Freddie Mac surveyed urban renters to examine how the COVID-19 pandemic may have changed their perceptions about city living.
Survey results showed that urban renters’ feelings about city living remained consistent across our 18-month reporting period, but renters assigned more value to certain aspects of their communities than early in the pandemic. In addition, we found that certain subgroups of urban renters were more likely to say they plan to move out of an urban center.
Urban Renters’ Views on City Living
Urban renters’ desire to live in the city has not changed in the last 18 months, our survey showed. Responding to a question about how they felt about living in an urban area in the previous six months:
- 15% of respondents said it had become more desirable.
- 54% said their feelings had not changed.
- 30% said it was less desirable.
Those percentages remained within the margin of error for all three waves of the survey, which were fielded in summer 2020, spring 2021 and fall 2021.
Aspects of Home That Became More Important
We saw that urban renters are placing more value on characteristics that reflect the re-emergence of urban life, such as access to public transportation and proximity to shopping and restaurants.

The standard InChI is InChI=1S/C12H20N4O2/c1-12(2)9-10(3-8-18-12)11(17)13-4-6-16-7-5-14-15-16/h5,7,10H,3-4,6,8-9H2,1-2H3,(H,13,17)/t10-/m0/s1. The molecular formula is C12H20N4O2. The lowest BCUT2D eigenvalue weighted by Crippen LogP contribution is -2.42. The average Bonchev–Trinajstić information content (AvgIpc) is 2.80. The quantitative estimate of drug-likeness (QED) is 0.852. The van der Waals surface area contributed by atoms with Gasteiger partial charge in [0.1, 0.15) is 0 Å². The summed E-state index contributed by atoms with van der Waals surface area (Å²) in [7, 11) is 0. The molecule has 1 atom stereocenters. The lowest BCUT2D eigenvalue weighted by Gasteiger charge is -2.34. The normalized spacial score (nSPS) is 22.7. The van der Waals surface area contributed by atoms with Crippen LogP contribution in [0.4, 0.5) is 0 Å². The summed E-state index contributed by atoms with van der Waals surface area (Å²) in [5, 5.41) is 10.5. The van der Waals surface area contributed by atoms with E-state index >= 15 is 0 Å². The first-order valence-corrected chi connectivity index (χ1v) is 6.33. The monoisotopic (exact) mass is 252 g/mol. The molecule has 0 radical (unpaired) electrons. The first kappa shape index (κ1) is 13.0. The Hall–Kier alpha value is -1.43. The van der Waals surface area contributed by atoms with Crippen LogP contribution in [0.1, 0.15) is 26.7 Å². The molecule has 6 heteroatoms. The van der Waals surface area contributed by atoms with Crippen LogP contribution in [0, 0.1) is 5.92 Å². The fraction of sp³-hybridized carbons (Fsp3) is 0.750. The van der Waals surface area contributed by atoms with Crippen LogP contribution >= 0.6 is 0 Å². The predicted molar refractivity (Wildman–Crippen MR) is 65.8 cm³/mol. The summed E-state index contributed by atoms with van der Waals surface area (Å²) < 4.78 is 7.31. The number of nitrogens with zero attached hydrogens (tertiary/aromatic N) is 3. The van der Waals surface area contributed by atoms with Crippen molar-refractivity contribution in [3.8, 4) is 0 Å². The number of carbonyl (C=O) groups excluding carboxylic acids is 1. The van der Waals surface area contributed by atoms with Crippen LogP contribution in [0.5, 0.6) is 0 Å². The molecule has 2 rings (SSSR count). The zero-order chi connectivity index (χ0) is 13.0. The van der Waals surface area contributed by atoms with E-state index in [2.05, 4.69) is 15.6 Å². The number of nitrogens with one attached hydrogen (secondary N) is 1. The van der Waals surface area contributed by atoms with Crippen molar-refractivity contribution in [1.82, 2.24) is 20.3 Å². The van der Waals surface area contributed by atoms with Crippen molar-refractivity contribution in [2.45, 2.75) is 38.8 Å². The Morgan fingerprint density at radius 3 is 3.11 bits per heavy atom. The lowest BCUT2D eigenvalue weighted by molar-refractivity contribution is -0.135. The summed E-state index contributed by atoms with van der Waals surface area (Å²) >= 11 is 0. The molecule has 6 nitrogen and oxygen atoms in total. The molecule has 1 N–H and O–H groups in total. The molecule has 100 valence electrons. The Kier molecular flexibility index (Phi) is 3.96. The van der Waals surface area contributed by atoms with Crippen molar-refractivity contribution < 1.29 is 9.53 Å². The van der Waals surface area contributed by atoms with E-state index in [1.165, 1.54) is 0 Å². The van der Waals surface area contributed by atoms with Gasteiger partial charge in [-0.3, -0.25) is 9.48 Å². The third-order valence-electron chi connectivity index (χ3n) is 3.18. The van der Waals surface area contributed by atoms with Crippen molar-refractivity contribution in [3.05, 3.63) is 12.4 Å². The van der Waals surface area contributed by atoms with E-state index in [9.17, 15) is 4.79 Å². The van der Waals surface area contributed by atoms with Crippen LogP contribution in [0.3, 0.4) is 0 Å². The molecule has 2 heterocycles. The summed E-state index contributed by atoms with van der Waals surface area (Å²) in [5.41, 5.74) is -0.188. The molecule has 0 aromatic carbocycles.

In response to a question about how certain factors changed in importance in the past year, 41% of urban renters surveyed identified a pedestrian-friendly neighborhood as more important. Here are some of the factors that respondents identified as having become more important in the last year:
Percent Reported as More Important
|Proximity to services, shops, restaurants||
|Distance to work||34%|
|Access to public transportation||26%|
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A Closer Look at Those Looking to Move Out of the City
Of the urban renters we surveyed who said they are looking to leave the city when they move next, we segmented respondents by ethnicity and education level. We found the following:
- White renters (43%) were more likely than Black renters (24%) and Hispanic renters (22%) to say they are planning to leave. Comparing results from our spring and fall surveys, all group are now more likely to move out of the city, but Black renters had the largest increase (+9 percentage points) across surveys.
- Renters with a high school degree or less education (53%) were more likely to say they plan to move out of the city, compared to those with some college education (25%) or those with a college degree or more education (22%).
Regardless of whether they plan to continue living in the city or relocate to suburban or rural areas, urban renters cite their top three reasons for their next move as the following:
- A better quality of life (39%).
- More living space (34%).
- The ability to purchase a home (30%).
Overall, as the United States begins to move beyond the pandemic, we do not expect a large swath of urban renters to immediately move to the suburbs or rural areas, based on our survey results.